The News About the News
American Journalism in Peril
by Leonard Downie, Jr. and
Robert G. Kaiser
Vintage Books, 2003, paper
Good journalism ... enriches Americans by giving them both useful
information for their daily lives and a sense of participation
in the wider world. Good journalism makes possible the cooperation
among citizens that is critical to a civilized society. Citizens
cannot function together as a community unless they share a common
body of information about their surroundings, their neighbors,
their governing bodies, their sports teams, even their weather.
Those are all the stuff of the news. The best journalism digs
into it, makes sense of it and makes it accessible to everyone.
Bad journalism-failing to report important
news, or reporting news shallowly, inaccurately or unfairly-can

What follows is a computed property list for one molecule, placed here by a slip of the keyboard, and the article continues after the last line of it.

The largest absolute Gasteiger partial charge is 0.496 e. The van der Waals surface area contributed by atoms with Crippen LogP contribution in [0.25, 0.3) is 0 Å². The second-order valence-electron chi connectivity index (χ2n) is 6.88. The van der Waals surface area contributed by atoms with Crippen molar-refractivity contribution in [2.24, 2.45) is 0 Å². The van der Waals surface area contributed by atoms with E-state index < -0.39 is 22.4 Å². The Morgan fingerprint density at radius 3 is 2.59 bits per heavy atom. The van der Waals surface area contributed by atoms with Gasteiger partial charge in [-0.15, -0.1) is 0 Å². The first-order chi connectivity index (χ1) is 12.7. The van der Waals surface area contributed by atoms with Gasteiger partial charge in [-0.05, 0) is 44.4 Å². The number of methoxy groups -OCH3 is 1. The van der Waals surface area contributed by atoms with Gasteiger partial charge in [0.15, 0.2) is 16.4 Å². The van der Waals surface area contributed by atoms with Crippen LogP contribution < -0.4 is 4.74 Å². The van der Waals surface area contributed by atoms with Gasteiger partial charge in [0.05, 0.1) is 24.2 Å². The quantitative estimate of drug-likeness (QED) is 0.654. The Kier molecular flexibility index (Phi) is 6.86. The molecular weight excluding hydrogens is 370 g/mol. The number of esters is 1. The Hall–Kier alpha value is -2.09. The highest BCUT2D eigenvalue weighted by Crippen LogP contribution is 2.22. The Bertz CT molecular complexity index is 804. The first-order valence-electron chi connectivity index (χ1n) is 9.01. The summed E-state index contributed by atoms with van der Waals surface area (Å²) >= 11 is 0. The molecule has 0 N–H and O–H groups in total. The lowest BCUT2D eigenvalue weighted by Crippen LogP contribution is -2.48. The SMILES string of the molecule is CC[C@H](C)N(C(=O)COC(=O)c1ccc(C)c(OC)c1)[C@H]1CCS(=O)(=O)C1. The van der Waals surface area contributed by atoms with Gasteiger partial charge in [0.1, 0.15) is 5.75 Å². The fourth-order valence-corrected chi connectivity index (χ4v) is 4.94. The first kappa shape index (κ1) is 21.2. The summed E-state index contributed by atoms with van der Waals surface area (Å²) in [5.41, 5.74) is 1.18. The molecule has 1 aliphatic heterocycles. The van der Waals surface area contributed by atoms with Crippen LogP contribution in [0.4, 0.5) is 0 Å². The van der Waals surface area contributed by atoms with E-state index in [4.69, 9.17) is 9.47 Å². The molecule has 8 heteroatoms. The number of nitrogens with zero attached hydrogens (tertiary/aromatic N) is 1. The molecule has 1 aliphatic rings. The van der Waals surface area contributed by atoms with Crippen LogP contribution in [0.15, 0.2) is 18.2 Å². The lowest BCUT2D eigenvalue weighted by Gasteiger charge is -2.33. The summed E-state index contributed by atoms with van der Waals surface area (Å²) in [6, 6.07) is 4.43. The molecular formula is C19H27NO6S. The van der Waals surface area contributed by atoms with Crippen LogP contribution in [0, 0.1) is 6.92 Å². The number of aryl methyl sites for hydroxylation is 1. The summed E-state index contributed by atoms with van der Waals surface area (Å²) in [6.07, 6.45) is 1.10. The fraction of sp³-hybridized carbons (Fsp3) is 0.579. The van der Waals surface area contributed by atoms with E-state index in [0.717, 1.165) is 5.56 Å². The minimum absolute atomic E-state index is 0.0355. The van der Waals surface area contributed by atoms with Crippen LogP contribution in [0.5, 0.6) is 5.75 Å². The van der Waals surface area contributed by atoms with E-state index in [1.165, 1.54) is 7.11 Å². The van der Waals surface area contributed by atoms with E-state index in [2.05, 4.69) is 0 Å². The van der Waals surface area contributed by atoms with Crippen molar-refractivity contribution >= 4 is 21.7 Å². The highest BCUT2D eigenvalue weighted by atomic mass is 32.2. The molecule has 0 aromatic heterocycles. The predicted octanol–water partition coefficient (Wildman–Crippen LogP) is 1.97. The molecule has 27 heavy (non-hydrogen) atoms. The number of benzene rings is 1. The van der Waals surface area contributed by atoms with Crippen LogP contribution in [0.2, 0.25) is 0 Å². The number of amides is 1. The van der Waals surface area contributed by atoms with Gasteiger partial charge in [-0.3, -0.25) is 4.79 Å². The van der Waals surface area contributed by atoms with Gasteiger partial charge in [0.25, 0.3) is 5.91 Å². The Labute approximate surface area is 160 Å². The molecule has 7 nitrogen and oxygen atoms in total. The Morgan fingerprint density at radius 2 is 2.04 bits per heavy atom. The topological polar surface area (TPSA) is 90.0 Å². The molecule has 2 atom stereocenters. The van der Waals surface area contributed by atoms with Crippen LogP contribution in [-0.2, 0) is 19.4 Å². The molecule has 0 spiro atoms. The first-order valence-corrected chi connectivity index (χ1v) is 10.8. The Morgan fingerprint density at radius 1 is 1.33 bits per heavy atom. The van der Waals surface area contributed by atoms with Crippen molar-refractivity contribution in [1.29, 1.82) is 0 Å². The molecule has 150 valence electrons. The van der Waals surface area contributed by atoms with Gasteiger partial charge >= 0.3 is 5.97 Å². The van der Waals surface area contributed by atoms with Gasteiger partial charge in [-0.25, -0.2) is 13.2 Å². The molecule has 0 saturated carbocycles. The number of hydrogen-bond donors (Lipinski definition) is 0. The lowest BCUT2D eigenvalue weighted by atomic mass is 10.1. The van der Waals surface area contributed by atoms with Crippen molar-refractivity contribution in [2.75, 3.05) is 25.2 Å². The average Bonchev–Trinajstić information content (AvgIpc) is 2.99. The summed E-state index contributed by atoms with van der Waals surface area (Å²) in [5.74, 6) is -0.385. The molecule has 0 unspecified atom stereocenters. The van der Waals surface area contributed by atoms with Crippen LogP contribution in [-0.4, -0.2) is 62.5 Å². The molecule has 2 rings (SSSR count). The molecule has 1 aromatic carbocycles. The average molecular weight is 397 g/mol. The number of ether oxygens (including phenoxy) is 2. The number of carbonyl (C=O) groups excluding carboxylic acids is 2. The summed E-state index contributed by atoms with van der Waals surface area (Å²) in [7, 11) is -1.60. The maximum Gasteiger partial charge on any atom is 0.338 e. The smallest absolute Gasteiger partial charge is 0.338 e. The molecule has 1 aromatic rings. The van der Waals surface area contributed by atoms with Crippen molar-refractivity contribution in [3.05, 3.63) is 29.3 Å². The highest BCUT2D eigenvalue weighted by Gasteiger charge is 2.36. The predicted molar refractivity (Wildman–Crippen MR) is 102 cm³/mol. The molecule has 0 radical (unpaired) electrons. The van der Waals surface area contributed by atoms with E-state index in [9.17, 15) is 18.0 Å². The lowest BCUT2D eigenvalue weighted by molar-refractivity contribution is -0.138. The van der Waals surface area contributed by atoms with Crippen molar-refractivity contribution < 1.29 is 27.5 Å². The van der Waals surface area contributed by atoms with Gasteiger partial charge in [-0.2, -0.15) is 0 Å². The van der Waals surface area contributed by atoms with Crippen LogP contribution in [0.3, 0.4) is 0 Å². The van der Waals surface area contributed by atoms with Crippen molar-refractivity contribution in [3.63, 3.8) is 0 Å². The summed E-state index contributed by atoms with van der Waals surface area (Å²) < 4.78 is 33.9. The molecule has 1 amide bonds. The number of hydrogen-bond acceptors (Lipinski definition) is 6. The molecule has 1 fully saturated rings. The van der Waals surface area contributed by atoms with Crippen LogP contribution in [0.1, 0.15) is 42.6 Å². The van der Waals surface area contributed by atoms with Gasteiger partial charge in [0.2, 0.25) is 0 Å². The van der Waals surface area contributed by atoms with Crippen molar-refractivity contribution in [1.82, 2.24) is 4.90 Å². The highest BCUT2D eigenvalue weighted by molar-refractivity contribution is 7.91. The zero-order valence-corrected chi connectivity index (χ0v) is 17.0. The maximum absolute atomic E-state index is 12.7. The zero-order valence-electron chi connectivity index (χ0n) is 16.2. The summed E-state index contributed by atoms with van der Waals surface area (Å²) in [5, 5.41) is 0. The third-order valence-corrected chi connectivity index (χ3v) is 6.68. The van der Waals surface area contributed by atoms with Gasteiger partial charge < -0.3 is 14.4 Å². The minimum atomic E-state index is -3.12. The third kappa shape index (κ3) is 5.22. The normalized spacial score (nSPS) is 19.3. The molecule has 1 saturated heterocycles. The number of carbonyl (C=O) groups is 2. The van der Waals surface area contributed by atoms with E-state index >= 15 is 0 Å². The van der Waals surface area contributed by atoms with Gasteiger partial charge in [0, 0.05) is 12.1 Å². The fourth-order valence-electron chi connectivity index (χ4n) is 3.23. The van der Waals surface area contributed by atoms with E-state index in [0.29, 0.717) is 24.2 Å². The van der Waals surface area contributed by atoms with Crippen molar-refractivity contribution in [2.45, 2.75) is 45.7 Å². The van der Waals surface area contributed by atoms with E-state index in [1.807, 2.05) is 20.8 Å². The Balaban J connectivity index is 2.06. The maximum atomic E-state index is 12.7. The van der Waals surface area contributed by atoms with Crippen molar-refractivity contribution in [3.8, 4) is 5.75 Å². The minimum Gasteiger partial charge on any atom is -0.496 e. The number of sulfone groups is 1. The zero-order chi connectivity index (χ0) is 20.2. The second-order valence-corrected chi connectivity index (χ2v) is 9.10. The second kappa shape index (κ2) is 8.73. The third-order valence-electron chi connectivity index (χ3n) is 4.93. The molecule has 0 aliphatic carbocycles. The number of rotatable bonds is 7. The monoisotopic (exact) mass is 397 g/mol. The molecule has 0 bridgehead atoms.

leave people dangerously uninformed. The news media failed to
report adequately on the overextended and corrupt savings and
loan industry before it collapsed and cost depositors and taxpayers
billions of dollars during the 1980s. The press failed to discover
and expose the tobacco industry's cover-up of evidence of the
addictive and cancer-causing effects of smoking and its clandestine
marketing of cigarettes to young people until plaintiffs' lawyers
discovered both in the course of liability lawsuits during the
l990s. At a time when nearly half of eligible Americans don't
vote, the news media have steadily reduced their coverage of government
and elections, leaving citizens vulnerable to negative and misleading
political advertising that fills the airwaves instead, enriching
television and radio stations during election campaigns. Although
Americans are more globally connected than ever, most news media
steadily and substantially reduced their coverage of foreign news
during the last years of the twentieth century, depriving Americans
of the opportunity to follow the world around them. This fact